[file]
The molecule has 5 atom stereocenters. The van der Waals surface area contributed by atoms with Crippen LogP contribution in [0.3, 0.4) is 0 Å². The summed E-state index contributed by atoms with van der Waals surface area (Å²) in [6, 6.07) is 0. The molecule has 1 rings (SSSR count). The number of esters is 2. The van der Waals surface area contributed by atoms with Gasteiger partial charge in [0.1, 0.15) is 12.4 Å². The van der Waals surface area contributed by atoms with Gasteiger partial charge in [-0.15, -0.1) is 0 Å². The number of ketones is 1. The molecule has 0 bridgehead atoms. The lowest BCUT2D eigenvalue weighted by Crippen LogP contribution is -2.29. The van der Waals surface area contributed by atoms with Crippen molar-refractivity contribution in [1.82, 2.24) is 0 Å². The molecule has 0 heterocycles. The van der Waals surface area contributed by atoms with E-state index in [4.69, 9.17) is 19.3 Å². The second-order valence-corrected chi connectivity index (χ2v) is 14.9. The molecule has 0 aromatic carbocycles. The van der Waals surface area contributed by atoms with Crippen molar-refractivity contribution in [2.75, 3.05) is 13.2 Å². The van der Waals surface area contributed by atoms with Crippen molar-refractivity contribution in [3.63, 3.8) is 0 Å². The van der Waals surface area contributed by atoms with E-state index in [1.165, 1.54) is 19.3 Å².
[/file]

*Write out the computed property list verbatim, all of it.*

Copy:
The molecule has 5 atom stereocenters. The van der Waals surface area contributed by atoms with Crippen LogP contribution in [0.3, 0.4) is 0 Å². The summed E-state index contributed by atoms with van der Waals surface area (Å²) in [6, 6.07) is 0. The molecule has 1 rings (SSSR count). The number of esters is 2. The van der Waals surface area contributed by atoms with Gasteiger partial charge in [0.1, 0.15) is 12.4 Å². The van der Waals surface area contributed by atoms with Gasteiger partial charge in [-0.15, -0.1) is 0 Å². The number of ketones is 1. The molecule has 0 bridgehead atoms. The lowest BCUT2D eigenvalue weighted by Crippen LogP contribution is -2.29. The van der Waals surface area contributed by atoms with Crippen molar-refractivity contribution in [1.82, 2.24) is 0 Å². The molecule has 0 heterocycles. The van der Waals surface area contributed by atoms with E-state index in [4.69, 9.17) is 19.3 Å². The second-order valence-corrected chi connectivity index (χ2v) is 14.9. The molecule has 0 aromatic carbocycles. The van der Waals surface area contributed by atoms with Crippen molar-refractivity contribution in [2.75, 3.05) is 13.2 Å². The van der Waals surface area contributed by atoms with Crippen molar-refractivity contribution in [3.63, 3.8) is 0 Å². The van der Waals surface area contributed by atoms with E-state index in [1.165, 1.54) is 19.3 Å².